Egypt has opposed the Great Ethiopian Renaissance Dam, saying it would worsen its water shortages.
Ethiopia says the dam will give it a fairer share of Nile waters.
In 2013, Ethiopia's parliament ratified a controversial treaty to replace colonial-era agreements that gave Egypt and Sudan the biggest share of the Nile's water.
Egypt's then-President Mohamed Morsi said he did not want war but he would not allow Egypt's water supply to be endangered by the dam.
Mr Morsi's successor, Abdul Fattah al-Sisi signed the deal with Ethiopia's Prime Minister Halemariam Desalegn and Sudan's President Omar al-Bashir.
Mr Halemariam said he wanted to give an assurance that the dam would "not cause any harm to downstream countries", Reuters news agency reports.
Mr Sisi said the project remained a source of concern to Egypt.
"The Renaissance Dam project represents a source of development for the millions of Ethiopia's citizens through producing green and sustainable energy, but for their brothers living on the banks of that very Nile in Egypt, and who approximately equal them in numbers, it represents a source of concern and worry," he said.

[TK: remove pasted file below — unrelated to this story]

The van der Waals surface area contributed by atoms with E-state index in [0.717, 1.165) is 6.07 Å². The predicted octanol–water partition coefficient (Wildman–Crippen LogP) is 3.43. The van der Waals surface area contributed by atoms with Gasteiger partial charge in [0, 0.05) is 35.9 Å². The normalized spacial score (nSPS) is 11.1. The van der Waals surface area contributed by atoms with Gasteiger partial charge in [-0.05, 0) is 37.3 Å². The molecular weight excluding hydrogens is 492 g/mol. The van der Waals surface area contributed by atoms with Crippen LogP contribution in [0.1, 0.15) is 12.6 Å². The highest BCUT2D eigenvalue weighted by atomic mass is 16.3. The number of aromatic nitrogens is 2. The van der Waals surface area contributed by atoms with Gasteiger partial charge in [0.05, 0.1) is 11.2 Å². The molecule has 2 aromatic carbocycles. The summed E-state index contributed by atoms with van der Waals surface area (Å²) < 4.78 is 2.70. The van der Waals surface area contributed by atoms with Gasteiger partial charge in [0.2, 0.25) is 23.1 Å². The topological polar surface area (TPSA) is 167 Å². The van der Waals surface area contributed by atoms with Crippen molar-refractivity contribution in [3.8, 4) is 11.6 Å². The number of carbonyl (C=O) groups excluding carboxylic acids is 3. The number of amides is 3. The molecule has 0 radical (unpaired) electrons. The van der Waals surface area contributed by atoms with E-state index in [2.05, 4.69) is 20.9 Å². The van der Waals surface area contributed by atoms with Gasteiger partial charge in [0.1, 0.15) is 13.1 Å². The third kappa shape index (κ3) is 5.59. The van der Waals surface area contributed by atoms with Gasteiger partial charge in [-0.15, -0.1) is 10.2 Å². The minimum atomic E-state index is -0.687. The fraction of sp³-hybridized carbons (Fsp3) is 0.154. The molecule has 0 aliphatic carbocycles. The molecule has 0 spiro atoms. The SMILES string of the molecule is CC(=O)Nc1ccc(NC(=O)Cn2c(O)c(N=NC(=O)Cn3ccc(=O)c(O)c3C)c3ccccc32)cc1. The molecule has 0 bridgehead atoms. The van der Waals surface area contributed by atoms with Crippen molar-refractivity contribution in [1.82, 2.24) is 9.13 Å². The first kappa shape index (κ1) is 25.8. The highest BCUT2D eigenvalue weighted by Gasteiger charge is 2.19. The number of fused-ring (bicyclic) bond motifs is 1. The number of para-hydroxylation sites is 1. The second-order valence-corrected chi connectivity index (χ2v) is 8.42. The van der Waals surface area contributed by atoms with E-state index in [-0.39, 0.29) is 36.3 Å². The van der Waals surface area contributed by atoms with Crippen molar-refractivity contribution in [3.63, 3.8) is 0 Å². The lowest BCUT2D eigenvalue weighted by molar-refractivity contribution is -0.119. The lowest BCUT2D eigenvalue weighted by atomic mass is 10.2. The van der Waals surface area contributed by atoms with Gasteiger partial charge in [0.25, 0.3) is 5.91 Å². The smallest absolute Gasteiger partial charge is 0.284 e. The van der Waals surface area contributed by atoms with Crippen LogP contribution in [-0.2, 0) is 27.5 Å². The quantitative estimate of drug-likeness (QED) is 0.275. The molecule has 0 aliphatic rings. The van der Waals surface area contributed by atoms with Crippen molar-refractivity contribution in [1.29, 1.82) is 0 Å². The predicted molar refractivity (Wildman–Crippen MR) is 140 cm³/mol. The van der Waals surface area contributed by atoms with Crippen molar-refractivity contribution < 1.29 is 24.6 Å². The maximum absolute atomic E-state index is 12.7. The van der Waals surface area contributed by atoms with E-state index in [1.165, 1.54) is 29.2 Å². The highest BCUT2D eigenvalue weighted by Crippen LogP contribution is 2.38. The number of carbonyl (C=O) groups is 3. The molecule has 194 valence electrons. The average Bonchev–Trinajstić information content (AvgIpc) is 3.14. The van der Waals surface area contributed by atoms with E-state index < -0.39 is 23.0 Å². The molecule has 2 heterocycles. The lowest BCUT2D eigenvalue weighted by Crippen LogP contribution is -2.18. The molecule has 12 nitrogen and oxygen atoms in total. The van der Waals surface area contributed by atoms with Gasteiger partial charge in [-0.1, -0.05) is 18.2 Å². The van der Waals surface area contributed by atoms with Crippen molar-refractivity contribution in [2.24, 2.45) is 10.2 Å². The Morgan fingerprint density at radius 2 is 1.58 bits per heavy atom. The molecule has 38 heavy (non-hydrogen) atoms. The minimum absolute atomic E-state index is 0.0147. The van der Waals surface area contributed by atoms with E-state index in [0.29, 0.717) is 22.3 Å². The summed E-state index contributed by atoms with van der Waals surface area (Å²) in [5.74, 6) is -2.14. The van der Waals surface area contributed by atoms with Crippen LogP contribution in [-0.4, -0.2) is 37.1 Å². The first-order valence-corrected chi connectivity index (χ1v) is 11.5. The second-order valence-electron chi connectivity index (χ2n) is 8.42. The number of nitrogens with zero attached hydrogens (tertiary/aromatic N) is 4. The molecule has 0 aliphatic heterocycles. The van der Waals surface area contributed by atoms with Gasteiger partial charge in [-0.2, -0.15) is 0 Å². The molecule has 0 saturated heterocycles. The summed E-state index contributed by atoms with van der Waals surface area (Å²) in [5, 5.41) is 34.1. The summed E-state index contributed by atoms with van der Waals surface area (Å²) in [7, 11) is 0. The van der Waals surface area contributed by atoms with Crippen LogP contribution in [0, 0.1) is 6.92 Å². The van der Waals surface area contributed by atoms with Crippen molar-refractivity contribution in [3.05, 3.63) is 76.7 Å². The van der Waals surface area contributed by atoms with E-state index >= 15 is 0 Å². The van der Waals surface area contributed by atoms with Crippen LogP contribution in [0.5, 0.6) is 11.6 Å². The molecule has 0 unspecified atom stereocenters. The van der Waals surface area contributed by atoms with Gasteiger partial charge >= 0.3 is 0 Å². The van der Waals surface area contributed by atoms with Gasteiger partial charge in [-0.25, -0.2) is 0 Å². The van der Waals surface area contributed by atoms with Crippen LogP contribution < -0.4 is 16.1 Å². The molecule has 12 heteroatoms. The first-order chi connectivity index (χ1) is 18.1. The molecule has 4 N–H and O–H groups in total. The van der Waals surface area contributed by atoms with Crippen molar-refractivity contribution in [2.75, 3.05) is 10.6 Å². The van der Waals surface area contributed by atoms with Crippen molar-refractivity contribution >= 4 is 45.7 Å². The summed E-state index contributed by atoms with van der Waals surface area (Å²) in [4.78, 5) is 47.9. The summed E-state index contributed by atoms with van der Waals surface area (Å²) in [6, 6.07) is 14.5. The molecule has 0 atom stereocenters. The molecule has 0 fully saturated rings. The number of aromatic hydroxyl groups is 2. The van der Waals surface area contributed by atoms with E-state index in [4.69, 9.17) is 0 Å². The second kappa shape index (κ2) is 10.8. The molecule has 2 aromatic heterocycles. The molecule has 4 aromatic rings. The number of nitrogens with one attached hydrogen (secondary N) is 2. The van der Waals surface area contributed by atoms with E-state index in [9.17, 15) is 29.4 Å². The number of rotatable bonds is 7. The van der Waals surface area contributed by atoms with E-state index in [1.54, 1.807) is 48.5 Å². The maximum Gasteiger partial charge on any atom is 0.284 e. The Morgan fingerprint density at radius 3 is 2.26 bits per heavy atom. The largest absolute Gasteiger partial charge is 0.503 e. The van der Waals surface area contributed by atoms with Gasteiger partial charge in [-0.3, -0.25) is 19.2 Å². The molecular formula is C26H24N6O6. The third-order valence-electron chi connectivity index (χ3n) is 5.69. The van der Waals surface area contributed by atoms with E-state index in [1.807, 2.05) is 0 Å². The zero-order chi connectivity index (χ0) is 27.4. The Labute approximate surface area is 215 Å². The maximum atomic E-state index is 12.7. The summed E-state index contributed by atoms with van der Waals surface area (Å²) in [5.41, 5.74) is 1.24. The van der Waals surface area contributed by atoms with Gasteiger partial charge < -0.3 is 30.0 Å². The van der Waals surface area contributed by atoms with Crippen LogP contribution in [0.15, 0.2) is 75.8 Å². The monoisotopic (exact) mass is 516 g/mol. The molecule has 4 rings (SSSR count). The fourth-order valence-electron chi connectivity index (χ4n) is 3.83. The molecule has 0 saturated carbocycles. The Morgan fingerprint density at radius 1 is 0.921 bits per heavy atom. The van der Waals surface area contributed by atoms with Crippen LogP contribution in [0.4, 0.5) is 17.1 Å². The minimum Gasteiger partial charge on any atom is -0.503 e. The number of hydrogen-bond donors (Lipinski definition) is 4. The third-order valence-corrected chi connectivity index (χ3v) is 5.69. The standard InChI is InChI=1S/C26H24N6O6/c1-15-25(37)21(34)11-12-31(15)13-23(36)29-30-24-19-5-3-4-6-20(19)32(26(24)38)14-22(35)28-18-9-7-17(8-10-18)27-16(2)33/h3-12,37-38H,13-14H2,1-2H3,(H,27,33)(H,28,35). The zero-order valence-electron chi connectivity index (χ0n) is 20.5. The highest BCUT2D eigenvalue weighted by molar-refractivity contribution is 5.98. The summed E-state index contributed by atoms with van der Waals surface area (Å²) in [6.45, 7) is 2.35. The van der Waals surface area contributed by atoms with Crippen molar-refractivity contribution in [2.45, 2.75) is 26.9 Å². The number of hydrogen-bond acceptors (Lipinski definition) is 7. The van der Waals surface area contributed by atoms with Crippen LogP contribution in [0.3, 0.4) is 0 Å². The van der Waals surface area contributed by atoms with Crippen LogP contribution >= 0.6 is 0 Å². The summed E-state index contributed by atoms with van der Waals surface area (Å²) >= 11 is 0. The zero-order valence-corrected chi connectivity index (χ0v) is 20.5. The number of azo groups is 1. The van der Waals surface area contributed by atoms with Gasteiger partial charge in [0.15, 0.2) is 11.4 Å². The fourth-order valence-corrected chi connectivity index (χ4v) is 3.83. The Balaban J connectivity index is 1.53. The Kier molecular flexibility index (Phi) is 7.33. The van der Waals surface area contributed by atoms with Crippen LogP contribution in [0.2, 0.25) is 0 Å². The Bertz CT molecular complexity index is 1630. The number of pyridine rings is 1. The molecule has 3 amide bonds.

"This is because the Nile is their only source of water, in fact their source of life."
Ethiopia wants to replace a 1929 treaty written by Britain that awarded Egypt veto power over any project involving the Nile by upstream countries.
Ethiopia says the $4.7bn (£3.1bn) dam will eventually provide 6,000 megawatts of power.
Egypt was apparently caught by surprise when Ethiopia started diverting the Blue Nile - a tributary of the Nile - in 2013.
Ethiopia says the river will be slightly diverted but will then be able to follow its natural course.
Egyptian politicians were inadvertently heard on live TV in 2013, proposing military action over the dam.
Ethiopia has received strong backing from five other Nile-basin countries - Rwanda, Tanzania, Uganda, Kenya and Burundi.